HC Deb 12 April 1967 vol 744 cc1177-9
11. Mr. Powell

asked the Secretary of State for Defence what interval of time he now expects to elapse between the commencement of the independence of the Federation of South Arabia and the completion of the withdrawal of British forces.

21. Rear-Admiral Morgan Giles

asked the Secretary of State for Defence whether he will delay the withdrawal of British troops from Aden until Egyptian troops withdraw from the Yemen.

25. Mr. Wall

asked the Secretary of State for Defence if he will now announce the programme for the withdrawal of British troops from Aden.

Mr. Healey

I have nothing to add to the statements made by my right hon. Friend the Foreign Secretary on 20th March in the debate on the Consolidated Fund Bill, and on 10th April.—[Vol. 743, cc. 1091–4; Vol. 744, cc. 743–6.]

Mr. Powell

Does the right hon. Gentleman recall his indication in a reply to me on 1st March, that after independence for Southern Arabia there would be an interval before the final withdrawal of British troops? In view of the important contribution which such an interval could make to a peaceful solution in Southern Arabia, will the right hon. Gentleman reaffirm that important indication?

Mr. Healey

I do not want to encourage the right hon. Gentleman to draw conclusions which are not justified by what I said or what I now say. It will not be possible to withdraw the last British troops from the soil of South Arabia on the very day that South Arabia obtains independence, but I will bear in mind the considerations which the right hon. Gentleman has mentioned.

Rear-Admiral Morgan Giles

As the right hon. Gentleman said a few moments ago that there was no concerted will among the United Nations, would he agree that it would facilitate peaceful negotiations in Aden if the Government would at least declare one thing, namely, that they will definitely not abdicate to anarchy, and will stay there for as long as is necessary?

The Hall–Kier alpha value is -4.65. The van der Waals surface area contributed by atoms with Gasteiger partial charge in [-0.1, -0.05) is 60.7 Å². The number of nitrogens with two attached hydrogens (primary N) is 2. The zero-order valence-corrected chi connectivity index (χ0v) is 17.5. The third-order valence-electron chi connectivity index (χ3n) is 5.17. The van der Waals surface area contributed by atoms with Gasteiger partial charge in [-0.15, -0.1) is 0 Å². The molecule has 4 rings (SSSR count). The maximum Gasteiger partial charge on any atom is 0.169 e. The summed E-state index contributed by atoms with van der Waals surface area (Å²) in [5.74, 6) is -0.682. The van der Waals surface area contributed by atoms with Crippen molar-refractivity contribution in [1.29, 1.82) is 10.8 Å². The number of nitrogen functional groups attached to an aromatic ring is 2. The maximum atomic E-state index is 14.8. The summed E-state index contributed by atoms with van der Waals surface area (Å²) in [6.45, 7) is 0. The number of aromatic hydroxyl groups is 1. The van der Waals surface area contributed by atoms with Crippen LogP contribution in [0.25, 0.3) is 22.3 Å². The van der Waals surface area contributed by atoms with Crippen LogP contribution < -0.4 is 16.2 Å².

Mr. Healey

With respect, my right hon. Friend has discussed this on many occasions in the House, and so have I. I do not think that broad statements of a rhetorical character such as the hon. and gallant Gentleman has suggested are likely to help at all in the matter.

Mr. Stratton Mills

Having just returned from the Middle East, may I ask the right hon. Gentleman whether he is aware that I am advised that 45,000 Egyptian troops in the Yemen are now deployed in such a way along the Yemen border facing towards the Federation, and will he bear this in mind in settling his policy for the future defence of the Arabian Federation?

Mr. Healey

I will certainly bear in mind all the facts which are brought to my notice by sources at my disposal. I think that it might be helpful if the hon. Gentleman gave the figure of 45,000 to his right hon. Friend who spoke in the debate on Monday and said that it was 60,000.

Mr. Dickens

Is my right hon. Friend aware that while we on this side of the House appreciate that there need be no precise time between the departure of the last British soldiers from Aden and the date of independence, we are very much against any continuing defence commitment there involving further military expenditure?

Mr. Healey

I certainly will bear that in mind.

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